“Only in America am I African,” opened Chimamanda Adichie, the Nigerian-born novelist, tossing a furtive look across the mostly American crowd assembled at UNLV’s Beam Music Center. “Being African means being hyper-aware. That I come from a place that is grossly misunderstood by a lot of people…breeds a certain kind of defensiveness. This applies in my writing as well because I find myself thinking, should I write about this? Will they misunderstand?”
Adichie was one of five African writers assembled for the Black Mountain Institute panel “From Apartheid to Darfur: Africa’s Struggle Against Disdain,” an event moderated by Nobel Laureate and Black Mountain Senior Fellow Wole Soyinka on September 11, 2007. The panel was conceived by Soyinka and BMI’s senior staff to, in Soyinka’s words, “narrate in different forms, from different perspectives, [these writers’] relationship with this huge conglomerate called the African continent.”
“This word, disdain, was chosen deliberately,” Soyinka, the poet, playwright and former political dissident, insisted in his introduction. “The inevitable occupation of the writer is to bear witness truthfully to aspects of relationships which cannot be trivialized or simplified by simply saying, ‘Oh, there is disdain.’”
BMI’s concept for the panel was to bring together African writers to discuss the continent’s present political and economic situation explicitly as artists. Among them were Chris Abani, a Nigerian novelist and professor of literature; Chimamanda Adichie, a critically acclaimed novelist who was recently granted the MacArthur Fellowship; Alexandra Fuller, an East African memoirist; and Chenjerai Hove, a Zimbabwean writer in exile. Each, despite disparate racial and economic backgrounds, professed to have experienced disdain for their home continent, both internationally and internally.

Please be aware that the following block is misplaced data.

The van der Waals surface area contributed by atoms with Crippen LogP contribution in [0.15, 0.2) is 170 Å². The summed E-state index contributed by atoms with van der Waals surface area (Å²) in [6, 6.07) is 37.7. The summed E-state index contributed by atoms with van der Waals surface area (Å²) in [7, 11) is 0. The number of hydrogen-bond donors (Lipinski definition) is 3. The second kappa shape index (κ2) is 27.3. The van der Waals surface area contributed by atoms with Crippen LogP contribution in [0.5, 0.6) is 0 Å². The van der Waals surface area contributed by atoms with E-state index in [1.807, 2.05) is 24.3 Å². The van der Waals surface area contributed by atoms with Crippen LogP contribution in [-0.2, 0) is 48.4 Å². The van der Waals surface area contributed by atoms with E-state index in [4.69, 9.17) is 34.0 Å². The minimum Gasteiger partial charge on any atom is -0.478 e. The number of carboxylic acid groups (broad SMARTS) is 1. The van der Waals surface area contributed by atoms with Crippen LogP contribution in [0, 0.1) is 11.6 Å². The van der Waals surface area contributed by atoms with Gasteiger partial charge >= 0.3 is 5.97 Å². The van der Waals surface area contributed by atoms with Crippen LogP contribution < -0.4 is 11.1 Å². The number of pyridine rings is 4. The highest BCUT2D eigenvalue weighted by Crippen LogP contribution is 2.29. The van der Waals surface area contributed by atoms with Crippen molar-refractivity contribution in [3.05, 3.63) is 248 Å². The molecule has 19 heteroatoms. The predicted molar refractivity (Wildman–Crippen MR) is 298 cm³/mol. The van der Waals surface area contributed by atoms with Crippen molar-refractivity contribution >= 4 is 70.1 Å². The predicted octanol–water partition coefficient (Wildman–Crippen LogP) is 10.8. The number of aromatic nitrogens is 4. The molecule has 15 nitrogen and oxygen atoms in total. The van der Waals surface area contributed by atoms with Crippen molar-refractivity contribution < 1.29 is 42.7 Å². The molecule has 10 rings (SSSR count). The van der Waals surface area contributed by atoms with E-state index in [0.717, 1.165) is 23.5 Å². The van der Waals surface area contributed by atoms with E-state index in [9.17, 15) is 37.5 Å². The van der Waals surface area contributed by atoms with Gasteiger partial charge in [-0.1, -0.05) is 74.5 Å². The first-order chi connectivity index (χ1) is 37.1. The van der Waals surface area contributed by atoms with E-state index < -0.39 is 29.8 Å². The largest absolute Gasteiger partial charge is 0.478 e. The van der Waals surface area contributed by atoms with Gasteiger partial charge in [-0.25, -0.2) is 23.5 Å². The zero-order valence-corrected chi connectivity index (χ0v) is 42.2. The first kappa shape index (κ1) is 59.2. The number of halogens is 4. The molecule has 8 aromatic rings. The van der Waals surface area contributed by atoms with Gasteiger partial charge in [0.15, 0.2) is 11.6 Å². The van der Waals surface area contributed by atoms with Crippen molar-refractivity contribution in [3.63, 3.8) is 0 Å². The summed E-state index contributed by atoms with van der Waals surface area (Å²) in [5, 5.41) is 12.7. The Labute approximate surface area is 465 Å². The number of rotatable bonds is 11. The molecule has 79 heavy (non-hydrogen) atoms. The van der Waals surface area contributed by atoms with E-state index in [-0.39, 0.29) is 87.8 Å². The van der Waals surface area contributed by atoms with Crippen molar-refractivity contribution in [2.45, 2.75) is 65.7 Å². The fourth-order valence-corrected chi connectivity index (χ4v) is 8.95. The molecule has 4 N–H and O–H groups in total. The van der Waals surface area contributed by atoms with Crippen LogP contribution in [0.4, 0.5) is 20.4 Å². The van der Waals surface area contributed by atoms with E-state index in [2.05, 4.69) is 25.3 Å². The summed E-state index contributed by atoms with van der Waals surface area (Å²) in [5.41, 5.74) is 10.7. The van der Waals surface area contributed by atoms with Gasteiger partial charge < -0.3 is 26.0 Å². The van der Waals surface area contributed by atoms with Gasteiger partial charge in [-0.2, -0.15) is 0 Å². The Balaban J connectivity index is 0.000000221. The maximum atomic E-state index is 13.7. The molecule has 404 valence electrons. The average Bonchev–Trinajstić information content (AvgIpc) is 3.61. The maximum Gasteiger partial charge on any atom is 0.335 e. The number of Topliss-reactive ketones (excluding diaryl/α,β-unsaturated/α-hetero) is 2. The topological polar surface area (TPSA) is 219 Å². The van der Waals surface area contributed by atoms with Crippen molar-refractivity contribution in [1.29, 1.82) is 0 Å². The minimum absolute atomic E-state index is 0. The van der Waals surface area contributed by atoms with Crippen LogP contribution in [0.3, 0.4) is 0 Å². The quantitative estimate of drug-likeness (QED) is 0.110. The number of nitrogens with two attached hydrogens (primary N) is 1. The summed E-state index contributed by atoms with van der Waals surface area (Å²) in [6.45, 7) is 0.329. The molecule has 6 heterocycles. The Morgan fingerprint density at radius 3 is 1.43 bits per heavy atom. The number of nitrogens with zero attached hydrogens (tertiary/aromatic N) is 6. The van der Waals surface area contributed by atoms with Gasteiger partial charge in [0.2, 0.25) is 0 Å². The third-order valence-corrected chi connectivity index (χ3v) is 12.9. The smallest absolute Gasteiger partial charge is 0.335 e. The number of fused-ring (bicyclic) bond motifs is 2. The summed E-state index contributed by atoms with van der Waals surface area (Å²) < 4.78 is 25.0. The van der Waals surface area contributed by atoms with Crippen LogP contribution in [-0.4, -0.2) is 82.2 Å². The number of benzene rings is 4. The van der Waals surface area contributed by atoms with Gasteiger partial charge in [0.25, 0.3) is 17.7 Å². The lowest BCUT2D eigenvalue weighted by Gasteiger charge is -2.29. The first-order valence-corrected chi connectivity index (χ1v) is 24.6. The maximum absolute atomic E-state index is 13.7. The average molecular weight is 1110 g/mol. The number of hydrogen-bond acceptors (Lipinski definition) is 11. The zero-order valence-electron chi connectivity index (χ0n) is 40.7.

“Disdain,” began Abani, “is so deeply lopped into the culture of silence that we have. We have so much self-loathing; there’s a lot of trauma. This is a trauma that goes back from slavery and colonization and through civil wars and other sorts of atrocities.” Abani, a prolific Nigerian poet and prose writer, is garnering international respect for his current project, the Black Goat Poetry Series, a small press focused on assisting African and other non-American poets in gaining access to the American market. “It becomes tricky as an African writer to explore this, given that in most cases due to translation issues, literacy issues, your audience tends to be not necessarily indigenous to your continent.”
Abani focuses intently on a compassionate, yet honest vision of his community. His battle to remain authentic in his depiction of Africa both is crucial and exhausting. “Radical changes are happening in Africa, all the time. And I think the problem is [that] it’s still too early in our social history…to actually begin to see what that could mean for our future. [F]or me the question is, where is my humanity in relation to the concepts of justice, to the concepts of silence? Where is my gender, my privilege in relationship to these? And where is the gaze? Is the gaze an internal gaze? Is it external gaze? How does one conceptualize a gaze? It’s an always evolving problem. There are so many writers writing in different languages in Africa and there’s not enough translation, so the topography of the imagination in terms of what it means to be an African writer is constantly evolving to accommodate this. ”